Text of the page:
In the press conference Powell noted “the US banking system is sound and resilient” and that conditions has ‘broadly improved’ since March. He noted some signs of a better balance in the labour market and that while inflation has moderated somewhat pressures continue to run high. Powell said that dropping the expectation of further tightening in the statement was ‘a meaningful change’ but that decisions would be made meeting by meeting and “a decision on a pause was not made today. ” Powell said ‘policy is tight’ and relative to a sufficiently restrictive level he said “we feel like we’re getting closer and maybe even there” but that it is an ongoing assessment. Ahead of the next meeting we’ll get two more employment and CPI reports.

Powell pushed back on market pricing for cuts, but only by noting that the FOMC views inflation as coming down ‘not so quickly’. On those inflation forecasts rate cuts would not be so forthcoming according to Powell, but the push back was conditional on that expectation for stubborn inflation. Powell expects the US to avoid a recession, in contrast to the March Staff forecasts.

In a preview of what to expect from the Senior Loan Officers Survey on May 8, Powell said the survey is “broadly consistent” with what policymakers have been saying about credit. Powell said lending had grown but the pace had slowed since the second half of 2022. He noted that it was difficult to assess the extent to which tighter credit offsets the need for hikes, including because it is uncertain how long credit will be tighter.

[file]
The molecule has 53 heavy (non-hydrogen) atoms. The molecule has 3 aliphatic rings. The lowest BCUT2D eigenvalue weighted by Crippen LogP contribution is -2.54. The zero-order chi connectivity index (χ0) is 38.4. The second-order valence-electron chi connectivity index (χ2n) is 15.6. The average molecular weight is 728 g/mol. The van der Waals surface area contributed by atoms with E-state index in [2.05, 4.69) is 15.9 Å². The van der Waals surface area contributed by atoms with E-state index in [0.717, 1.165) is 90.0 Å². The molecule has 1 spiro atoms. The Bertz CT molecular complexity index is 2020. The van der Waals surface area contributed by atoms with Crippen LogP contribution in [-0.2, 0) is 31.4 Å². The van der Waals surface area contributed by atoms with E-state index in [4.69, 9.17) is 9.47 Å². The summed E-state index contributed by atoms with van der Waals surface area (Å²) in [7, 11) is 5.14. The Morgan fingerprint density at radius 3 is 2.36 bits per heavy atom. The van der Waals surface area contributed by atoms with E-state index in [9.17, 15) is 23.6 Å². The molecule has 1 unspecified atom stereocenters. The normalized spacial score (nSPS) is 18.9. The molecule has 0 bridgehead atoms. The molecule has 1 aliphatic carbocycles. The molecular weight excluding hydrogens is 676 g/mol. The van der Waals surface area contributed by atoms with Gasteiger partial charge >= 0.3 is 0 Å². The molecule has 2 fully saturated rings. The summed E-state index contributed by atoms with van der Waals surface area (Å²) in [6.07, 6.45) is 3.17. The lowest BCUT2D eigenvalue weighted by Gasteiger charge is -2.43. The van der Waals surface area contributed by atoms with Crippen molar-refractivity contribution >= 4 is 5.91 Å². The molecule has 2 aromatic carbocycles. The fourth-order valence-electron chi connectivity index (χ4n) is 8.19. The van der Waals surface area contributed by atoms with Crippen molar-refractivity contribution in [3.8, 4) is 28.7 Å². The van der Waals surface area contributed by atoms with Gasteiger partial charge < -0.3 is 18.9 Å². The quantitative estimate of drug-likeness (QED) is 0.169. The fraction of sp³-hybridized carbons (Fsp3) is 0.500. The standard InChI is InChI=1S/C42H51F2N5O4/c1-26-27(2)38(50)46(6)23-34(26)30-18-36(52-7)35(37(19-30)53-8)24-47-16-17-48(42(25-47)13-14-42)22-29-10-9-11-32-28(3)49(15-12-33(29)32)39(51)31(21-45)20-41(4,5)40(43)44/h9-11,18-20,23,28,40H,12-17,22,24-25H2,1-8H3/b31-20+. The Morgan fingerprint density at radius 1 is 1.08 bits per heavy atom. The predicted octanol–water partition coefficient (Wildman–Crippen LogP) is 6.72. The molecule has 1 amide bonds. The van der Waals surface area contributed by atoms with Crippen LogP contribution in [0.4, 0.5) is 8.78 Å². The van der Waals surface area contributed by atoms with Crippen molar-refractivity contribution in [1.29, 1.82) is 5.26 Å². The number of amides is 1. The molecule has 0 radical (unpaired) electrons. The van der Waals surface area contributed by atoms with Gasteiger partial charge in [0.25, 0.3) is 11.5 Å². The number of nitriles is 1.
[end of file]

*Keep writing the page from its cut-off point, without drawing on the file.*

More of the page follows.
Coming ahead of the Fed meeting, US data didn’t move the market. The ISM services index was in line with expectations at 51.9, suggesting a modest pace of expansion for the services sector. The underlying series were mixed, with a broadly offsetting fall in business activity and a lift in new orders. The employment index slipped slightly to 50.8 and prices paid were little changed at 59.6. ADP private payrolls rose by 296k in April, close to double market expectations , though the figure has undershot the key non-farm payrolls figure for six of the past eight months, so the strong gain may simply just reflect some catch-up.

US 2yr yields initially dipped about 5bp to 3.88% on the announcement before rebounding, but renewed the move lower through Powell’s press conference, before another leg lower in the past hour or so. On the day, the 2yr is around 16bp lower at 3.80%. Although the explicit expectation of future hikes was dropped from the guidance, there was no decision to pause and certainly no appetite for imminent cuts absent some very large surprise. Despite that, markets currently price almost nothing for the June meeting with a cut fully priced by September. The futures-implied fed funds rate by year end is 4.27%, down 14bp from a day ago. 2yr yields had looked to stabilise around 3.87% around 6:30am Sydney time before falling another 7bp or so to be around 3.80%. That as regional banking worries resurfaced on the headline that PacWest was weighing strategic options, including a sale. PacWest shares fell more than 50% in after hours trading.